When the federal small business rescue program was announced, Krista Kern-Desjarlais scrambled to research it, talking to her banker and digging online.

Kern-Desjarlais runs two restaurants in Maine — the Purple House in North Yarmouth and Bresca & the Honeybee, a summer-only food stand on Sabbathday Lake. She decided to hold off on that coronavirus rescue effort, called the Paycheck Protection Program or PPP.

Check the hashtag #quaranzine on social media and you'll see thousands of mini books — called zines — that people are making to document their lives in the pandemic.

Read the comic to find out how you can make one yourself — including how to fold your zine and what to write about. All you'll need is a sheet of paper, a pen, 30 minutes and a little creativity.

Gary Theriault hops off his motorcycle and walks into the Tastee-Freez, a roadside ice cream and takeout stand just a short hop from the Canadian border, in Madawaska, Maine.

As he waits for his milkshake, Theriault peers across the St. John River towards Edmundston, New Brunswick. He says the two communities have long been linked by their heritage and connected economies.

The city attorney of Los Angeles announced Wednesday that his office is suing Wellness Matrix Group for allegedly engaging in a "fraudulent scheme" related to the COVID-19 pandemic that was both "sophisticated" and "wide ranging."

The U.S. death toll from COVID-19 has reached a somber milestone: As of Wednesday afternoon, the highly infectious viral disease has taken more than 100,000 lives nationwide.

A group of House Democrats introduced a bill Wednesday that would push back major deadlines for the 2020 census as requested by the U.S. Census Bureau because of the coronavirus pandemic.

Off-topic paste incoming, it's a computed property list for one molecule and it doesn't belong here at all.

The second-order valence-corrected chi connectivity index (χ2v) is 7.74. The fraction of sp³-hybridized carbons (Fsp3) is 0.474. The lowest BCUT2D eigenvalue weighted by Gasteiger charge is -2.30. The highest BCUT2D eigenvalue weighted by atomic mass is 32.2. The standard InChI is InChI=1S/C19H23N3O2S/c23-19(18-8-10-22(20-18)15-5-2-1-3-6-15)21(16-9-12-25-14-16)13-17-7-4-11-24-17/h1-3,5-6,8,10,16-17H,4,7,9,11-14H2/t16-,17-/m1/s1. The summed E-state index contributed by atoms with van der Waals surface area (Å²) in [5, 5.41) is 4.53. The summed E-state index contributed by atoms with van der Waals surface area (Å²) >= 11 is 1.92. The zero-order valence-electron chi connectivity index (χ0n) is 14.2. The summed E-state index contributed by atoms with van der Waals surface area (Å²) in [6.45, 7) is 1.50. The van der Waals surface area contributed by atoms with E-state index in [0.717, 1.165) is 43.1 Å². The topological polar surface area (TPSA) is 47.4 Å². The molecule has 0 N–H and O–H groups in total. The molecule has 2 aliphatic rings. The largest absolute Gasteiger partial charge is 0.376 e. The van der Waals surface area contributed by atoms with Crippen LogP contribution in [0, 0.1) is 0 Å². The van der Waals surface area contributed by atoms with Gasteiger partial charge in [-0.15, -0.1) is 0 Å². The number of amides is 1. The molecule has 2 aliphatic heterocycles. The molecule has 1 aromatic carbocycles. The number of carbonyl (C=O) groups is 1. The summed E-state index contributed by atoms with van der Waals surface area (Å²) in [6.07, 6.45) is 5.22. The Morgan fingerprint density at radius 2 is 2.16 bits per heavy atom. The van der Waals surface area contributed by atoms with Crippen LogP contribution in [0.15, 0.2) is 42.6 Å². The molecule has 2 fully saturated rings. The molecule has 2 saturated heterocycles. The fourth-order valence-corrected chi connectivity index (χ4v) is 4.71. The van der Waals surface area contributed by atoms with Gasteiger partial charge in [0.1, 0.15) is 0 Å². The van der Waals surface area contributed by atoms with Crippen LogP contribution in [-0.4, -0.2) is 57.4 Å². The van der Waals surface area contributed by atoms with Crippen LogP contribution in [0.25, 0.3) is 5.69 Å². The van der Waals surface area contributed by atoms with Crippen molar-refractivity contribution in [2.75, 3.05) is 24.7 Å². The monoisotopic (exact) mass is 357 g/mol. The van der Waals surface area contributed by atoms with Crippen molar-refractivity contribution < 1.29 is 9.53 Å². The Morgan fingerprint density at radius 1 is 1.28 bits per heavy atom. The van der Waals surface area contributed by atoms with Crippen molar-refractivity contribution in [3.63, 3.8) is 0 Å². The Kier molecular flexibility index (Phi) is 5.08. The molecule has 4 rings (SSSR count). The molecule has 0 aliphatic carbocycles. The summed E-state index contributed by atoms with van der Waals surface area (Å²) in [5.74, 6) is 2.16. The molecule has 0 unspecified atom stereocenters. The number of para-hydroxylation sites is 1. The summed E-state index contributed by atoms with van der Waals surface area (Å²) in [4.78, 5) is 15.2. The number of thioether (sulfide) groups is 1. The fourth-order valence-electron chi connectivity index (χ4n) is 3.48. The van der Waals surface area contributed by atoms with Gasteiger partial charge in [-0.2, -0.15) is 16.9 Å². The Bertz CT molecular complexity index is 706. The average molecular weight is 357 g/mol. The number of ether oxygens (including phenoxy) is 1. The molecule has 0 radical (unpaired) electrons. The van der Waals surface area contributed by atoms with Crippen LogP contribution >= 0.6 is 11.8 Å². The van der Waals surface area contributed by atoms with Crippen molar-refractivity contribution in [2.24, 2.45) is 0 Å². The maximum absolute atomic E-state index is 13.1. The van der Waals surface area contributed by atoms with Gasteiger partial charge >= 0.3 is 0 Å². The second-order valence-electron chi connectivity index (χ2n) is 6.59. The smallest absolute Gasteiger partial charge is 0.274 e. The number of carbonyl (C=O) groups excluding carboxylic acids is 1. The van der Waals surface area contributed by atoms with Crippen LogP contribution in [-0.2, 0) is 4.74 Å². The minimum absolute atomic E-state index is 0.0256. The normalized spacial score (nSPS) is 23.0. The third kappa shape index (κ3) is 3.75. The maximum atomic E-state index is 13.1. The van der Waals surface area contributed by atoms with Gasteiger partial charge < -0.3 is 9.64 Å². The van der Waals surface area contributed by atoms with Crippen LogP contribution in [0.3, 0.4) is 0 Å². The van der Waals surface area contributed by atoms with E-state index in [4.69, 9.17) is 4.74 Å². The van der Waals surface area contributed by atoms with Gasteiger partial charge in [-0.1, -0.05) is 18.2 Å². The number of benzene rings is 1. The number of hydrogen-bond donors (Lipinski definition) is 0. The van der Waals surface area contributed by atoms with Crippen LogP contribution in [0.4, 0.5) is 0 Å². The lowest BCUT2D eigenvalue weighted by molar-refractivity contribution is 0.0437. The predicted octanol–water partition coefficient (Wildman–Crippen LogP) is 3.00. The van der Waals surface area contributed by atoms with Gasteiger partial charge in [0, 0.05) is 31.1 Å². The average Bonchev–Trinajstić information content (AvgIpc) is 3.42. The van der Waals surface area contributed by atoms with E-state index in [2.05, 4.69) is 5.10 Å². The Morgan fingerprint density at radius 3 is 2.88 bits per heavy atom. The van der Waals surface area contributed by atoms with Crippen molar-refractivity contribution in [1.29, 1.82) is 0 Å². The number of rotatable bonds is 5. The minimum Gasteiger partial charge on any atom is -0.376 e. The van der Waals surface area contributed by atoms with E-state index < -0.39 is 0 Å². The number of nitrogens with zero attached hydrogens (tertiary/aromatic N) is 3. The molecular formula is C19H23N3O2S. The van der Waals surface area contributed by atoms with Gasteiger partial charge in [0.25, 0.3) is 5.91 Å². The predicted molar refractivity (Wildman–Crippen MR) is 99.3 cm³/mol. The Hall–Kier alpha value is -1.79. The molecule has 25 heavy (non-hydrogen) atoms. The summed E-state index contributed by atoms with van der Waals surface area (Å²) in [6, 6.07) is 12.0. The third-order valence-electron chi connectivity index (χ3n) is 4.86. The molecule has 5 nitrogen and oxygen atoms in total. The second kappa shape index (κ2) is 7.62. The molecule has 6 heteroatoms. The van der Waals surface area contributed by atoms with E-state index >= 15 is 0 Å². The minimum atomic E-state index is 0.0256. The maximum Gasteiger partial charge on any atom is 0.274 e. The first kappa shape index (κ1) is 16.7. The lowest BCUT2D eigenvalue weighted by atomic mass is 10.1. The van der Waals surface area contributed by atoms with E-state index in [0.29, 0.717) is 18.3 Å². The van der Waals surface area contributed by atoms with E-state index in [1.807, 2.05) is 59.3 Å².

The National Women's Soccer League announced Wednesday that it will return in June to play a 25-game tournament without fans.

The league's nine teams are set to gather in Utah to play for 30 days, according to a statement the league sent out Wednesday. All players, officials and staff members will be tested two days before their arrival in Utah and will be subject to consistent coronavirus testing and symptom review during the tournament, according to the statement.

Long after the last loaf of sourdough bread is baked and the last quarantini is downed, there will be an archive of memories of life under quarantine in the form of online zines documenting the experiences of everyday people.

New York City launched a methadone delivery program last month so that patients won't have to leave home during the pandemic to get their next dose. Methadone, a highly regulated medication for opioid addiction, has to be taken every day, otherwise patients risk a painful withdrawal.

Updated at 5:30 p.m. ET

The pressure is on for Arizona Democratic Rep. Ruben Gallego.

For the first time, he traveled to Washington, D.C. with elaborate instructions to vote on behalf of two of his colleagues. Gallego can do this under historic new rules allowing proxy voting.

So for two days of legislative floor action, Gallego will call his colleagues — Democratic Reps. Nanette Diaz Barragán of California and Filemon Vela of Texas — before every vote, amendment and other key developments.